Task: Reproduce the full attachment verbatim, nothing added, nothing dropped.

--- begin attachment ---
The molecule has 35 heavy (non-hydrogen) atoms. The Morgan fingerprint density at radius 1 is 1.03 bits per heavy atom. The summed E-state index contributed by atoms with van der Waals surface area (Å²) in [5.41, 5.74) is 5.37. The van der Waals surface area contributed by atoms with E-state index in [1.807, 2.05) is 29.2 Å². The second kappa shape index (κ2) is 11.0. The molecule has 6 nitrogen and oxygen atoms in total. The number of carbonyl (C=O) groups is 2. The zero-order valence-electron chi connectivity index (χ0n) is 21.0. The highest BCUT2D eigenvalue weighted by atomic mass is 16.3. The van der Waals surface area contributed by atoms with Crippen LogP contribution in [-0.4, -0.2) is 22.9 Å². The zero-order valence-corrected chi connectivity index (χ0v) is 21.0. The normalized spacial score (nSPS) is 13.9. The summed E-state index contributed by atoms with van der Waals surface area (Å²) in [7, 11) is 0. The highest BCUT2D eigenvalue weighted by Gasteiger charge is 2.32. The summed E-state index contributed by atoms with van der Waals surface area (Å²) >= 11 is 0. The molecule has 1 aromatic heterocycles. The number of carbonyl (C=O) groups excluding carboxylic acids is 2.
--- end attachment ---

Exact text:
The molecule has 35 heavy (non-hydrogen) atoms. The Morgan fingerprint density at radius 1 is 1.03 bits per heavy atom. The summed E-state index contributed by atoms with van der Waals surface area (Å²) in [5.41, 5.74) is 5.37. The van der Waals surface area contributed by atoms with E-state index in [1.807, 2.05) is 29.2 Å². The second kappa shape index (κ2) is 11.0. The molecule has 6 nitrogen and oxygen atoms in total. The number of carbonyl (C=O) groups is 2. The zero-order valence-electron chi connectivity index (χ0n) is 21.0. The highest BCUT2D eigenvalue weighted by atomic mass is 16.3. The van der Waals surface area contributed by atoms with Crippen LogP contribution in [-0.4, -0.2) is 22.9 Å². The zero-order valence-corrected chi connectivity index (χ0v) is 21.0. The normalized spacial score (nSPS) is 13.9. The summed E-state index contributed by atoms with van der Waals surface area (Å²) in [7, 11) is 0. The highest BCUT2D eigenvalue weighted by Gasteiger charge is 2.32. The summed E-state index contributed by atoms with van der Waals surface area (Å²) >= 11 is 0. The molecule has 1 aromatic heterocycles. The number of carbonyl (C=O) groups excluding carboxylic acids is 2.